The Relaxing History of the Rocking Chair
Imagine a beautiful summer morning with the dew still wet on the grass, the birds singing, and the sun just peeking over the horizon. These mornings are made for rocking chairs. The rocking chair is as American of a piece of furniture as there will ever be. Granted, there have been similar pieces of furniture throughout the ages, but there’s nothing exactly like it. Sit back, relax, and enjoy reading about the history of the rocking chair.
Sleeping Babies Give Rise
The primary ancestor of the modern rocking chair is the bassinet or cradle. Dating back to 1000 A.D., there are writings and pictures of babies lying in cradles with rockers on them being soothed by the gentle rocking motion. Mothers back then, as today, would do anything to quiet a restless baby and put them to sleep. They soon realized that standing, holding the baby, and swaying back and forth for hours on end isn’t feasible. It would take several centuries before it dawned on anyone to add rockers to a chair for adults to sit on. The exact time and place of the invention of the rocking chair aren’t known, but it’s credited to one major American historical figure.
It’s All About the Benjamins
America’s favorite uncle, inventor, and rotund writer, Benjamin Franklin, is the inventor of the rocking chair. In 1710, Ben Franklin invented the rocking chair and forever changed how people lounged and relaxed. Not only did he invent the rocking chair, but he also invented a mechanism that foot-powered a fan. As the chair rocked, a foot pedal made an overhead palmetto fan rotate and create a breeze. Even with Franklin’s clever fan, the act of rocking itself created a breeze. Most chairs were set outdoors under a shade tree during hot summer days.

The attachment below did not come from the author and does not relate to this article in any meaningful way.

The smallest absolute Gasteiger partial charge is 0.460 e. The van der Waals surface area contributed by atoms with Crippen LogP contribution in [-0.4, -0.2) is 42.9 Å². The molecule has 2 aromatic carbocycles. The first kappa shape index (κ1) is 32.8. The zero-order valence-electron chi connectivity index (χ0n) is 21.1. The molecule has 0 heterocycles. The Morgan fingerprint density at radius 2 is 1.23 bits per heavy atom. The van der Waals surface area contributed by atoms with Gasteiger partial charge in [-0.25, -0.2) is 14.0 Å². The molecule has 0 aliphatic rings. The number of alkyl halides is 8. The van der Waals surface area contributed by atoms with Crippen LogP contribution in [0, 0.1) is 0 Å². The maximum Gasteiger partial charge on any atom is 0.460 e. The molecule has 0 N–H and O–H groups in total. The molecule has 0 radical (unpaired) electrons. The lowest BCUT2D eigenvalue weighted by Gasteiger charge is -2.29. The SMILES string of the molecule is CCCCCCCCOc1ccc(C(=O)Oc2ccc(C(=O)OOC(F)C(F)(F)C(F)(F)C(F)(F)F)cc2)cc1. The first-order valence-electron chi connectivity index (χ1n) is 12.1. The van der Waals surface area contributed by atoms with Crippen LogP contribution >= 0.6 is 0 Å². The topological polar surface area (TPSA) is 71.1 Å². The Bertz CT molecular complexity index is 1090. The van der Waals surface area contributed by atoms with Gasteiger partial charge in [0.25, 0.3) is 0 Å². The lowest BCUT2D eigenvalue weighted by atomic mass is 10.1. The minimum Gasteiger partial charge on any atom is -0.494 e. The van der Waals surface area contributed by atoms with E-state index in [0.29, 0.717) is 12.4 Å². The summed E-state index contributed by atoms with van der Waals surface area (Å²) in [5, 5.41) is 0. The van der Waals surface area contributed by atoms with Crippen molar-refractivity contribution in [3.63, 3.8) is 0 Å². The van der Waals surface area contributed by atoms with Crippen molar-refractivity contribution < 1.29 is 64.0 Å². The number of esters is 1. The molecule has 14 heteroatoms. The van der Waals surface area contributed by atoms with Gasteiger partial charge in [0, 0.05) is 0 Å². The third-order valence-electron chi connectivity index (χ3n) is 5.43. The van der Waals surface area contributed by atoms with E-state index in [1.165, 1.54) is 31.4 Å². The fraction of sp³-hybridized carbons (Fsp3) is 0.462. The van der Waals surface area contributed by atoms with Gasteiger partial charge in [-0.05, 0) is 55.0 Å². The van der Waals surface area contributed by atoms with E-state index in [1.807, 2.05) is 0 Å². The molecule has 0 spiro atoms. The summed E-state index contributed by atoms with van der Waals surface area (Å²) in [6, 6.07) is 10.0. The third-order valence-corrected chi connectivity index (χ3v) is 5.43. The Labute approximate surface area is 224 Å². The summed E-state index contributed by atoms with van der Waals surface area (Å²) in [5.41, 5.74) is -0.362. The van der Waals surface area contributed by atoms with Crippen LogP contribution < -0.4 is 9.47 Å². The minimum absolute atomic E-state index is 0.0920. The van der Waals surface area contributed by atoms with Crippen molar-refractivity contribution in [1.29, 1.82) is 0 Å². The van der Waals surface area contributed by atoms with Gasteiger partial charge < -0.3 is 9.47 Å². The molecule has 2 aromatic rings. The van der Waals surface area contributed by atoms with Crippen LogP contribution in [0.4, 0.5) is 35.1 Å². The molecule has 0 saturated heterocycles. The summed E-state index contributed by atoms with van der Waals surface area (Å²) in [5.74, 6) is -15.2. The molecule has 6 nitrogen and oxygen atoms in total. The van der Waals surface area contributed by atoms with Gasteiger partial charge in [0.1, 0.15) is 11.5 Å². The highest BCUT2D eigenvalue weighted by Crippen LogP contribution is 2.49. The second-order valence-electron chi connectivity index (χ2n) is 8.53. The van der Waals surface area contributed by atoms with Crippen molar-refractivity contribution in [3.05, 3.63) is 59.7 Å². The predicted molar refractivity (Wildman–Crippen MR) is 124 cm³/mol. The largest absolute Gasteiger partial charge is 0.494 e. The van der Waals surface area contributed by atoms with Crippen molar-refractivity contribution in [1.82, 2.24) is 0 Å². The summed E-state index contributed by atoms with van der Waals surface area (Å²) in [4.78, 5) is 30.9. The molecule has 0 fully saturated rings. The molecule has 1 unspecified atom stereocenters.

Early Uses for Rocking Chairs
The history of the rocking chair is based on functionality and practicality. In Colonial America, settlers didn’t use chairs and furniture like we do today. Benches, stools, and flat-topped chests were more common. Armchairs or stools with backs were only used by the head of the household in wealthier homes. By the late 1700s, the chair became more common in middle-class homes. Most early rocking chairs were normal wooden chairs with rockers added to the feet. Armless rocking chairs were called sewing rockers. They were lower to the ground and easier for women to get in and out of, and the lack of arms also made it easier to sew while sitting in them. Mothers knew the benefits of the rocking chair, as they used them to soothe fussy babies back to sleep.